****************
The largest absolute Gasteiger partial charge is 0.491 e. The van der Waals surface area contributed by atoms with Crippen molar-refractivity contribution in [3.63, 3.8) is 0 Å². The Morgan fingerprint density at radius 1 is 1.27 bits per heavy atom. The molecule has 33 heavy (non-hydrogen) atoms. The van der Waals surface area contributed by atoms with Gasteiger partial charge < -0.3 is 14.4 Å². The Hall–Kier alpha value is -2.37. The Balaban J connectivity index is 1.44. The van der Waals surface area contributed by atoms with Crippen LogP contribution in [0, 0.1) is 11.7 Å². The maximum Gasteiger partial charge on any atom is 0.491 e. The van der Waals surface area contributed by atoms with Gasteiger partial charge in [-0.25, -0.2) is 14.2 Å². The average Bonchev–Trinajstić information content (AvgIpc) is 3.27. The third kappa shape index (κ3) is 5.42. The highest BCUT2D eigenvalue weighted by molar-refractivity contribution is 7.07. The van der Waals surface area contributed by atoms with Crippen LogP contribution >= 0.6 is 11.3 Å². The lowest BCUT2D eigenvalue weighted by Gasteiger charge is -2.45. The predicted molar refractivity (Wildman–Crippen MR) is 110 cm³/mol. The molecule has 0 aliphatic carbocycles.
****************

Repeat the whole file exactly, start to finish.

The largest absolute Gasteiger partial charge is 0.491 e. The van der Waals surface area contributed by atoms with Crippen molar-refractivity contribution in [3.63, 3.8) is 0 Å². The Morgan fingerprint density at radius 1 is 1.27 bits per heavy atom. The molecule has 33 heavy (non-hydrogen) atoms. The van der Waals surface area contributed by atoms with Gasteiger partial charge < -0.3 is 14.4 Å². The Hall–Kier alpha value is -2.37. The Balaban J connectivity index is 1.44. The van der Waals surface area contributed by atoms with Crippen LogP contribution in [0, 0.1) is 11.7 Å². The maximum Gasteiger partial charge on any atom is 0.491 e. The van der Waals surface area contributed by atoms with Gasteiger partial charge in [-0.25, -0.2) is 14.2 Å². The average Bonchev–Trinajstić information content (AvgIpc) is 3.27. The third kappa shape index (κ3) is 5.42. The highest BCUT2D eigenvalue weighted by molar-refractivity contribution is 7.07. The van der Waals surface area contributed by atoms with Crippen LogP contribution >= 0.6 is 11.3 Å². The lowest BCUT2D eigenvalue weighted by Gasteiger charge is -2.45. The predicted molar refractivity (Wildman–Crippen MR) is 110 cm³/mol. The molecule has 0 aliphatic carbocycles.